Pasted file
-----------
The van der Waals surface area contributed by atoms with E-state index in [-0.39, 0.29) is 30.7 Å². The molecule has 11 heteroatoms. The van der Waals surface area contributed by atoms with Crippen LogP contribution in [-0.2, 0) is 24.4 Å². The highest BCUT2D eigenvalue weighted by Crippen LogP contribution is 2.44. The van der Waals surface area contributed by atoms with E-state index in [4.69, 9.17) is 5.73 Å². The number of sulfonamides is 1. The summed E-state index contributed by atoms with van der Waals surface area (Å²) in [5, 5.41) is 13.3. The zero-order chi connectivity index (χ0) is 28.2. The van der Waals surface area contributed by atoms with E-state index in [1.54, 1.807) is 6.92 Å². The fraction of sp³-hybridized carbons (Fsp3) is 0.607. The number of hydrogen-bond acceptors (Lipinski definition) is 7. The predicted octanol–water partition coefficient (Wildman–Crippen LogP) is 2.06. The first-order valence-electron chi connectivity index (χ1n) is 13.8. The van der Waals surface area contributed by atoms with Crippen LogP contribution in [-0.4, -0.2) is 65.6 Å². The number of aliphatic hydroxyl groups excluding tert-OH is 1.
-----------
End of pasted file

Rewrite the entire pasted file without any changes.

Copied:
The van der Waals surface area contributed by atoms with E-state index in [-0.39, 0.29) is 30.7 Å². The molecule has 11 heteroatoms. The van der Waals surface area contributed by atoms with Crippen LogP contribution in [-0.2, 0) is 24.4 Å². The highest BCUT2D eigenvalue weighted by Crippen LogP contribution is 2.44. The van der Waals surface area contributed by atoms with E-state index in [4.69, 9.17) is 5.73 Å². The number of sulfonamides is 1. The summed E-state index contributed by atoms with van der Waals surface area (Å²) in [5, 5.41) is 13.3. The zero-order chi connectivity index (χ0) is 28.2. The van der Waals surface area contributed by atoms with E-state index in [1.54, 1.807) is 6.92 Å². The fraction of sp³-hybridized carbons (Fsp3) is 0.607. The number of hydrogen-bond acceptors (Lipinski definition) is 7. The predicted octanol–water partition coefficient (Wildman–Crippen LogP) is 2.06. The first-order valence-electron chi connectivity index (χ1n) is 13.8. The van der Waals surface area contributed by atoms with Crippen LogP contribution in [-0.4, -0.2) is 65.6 Å². The number of aliphatic hydroxyl groups excluding tert-OH is 1.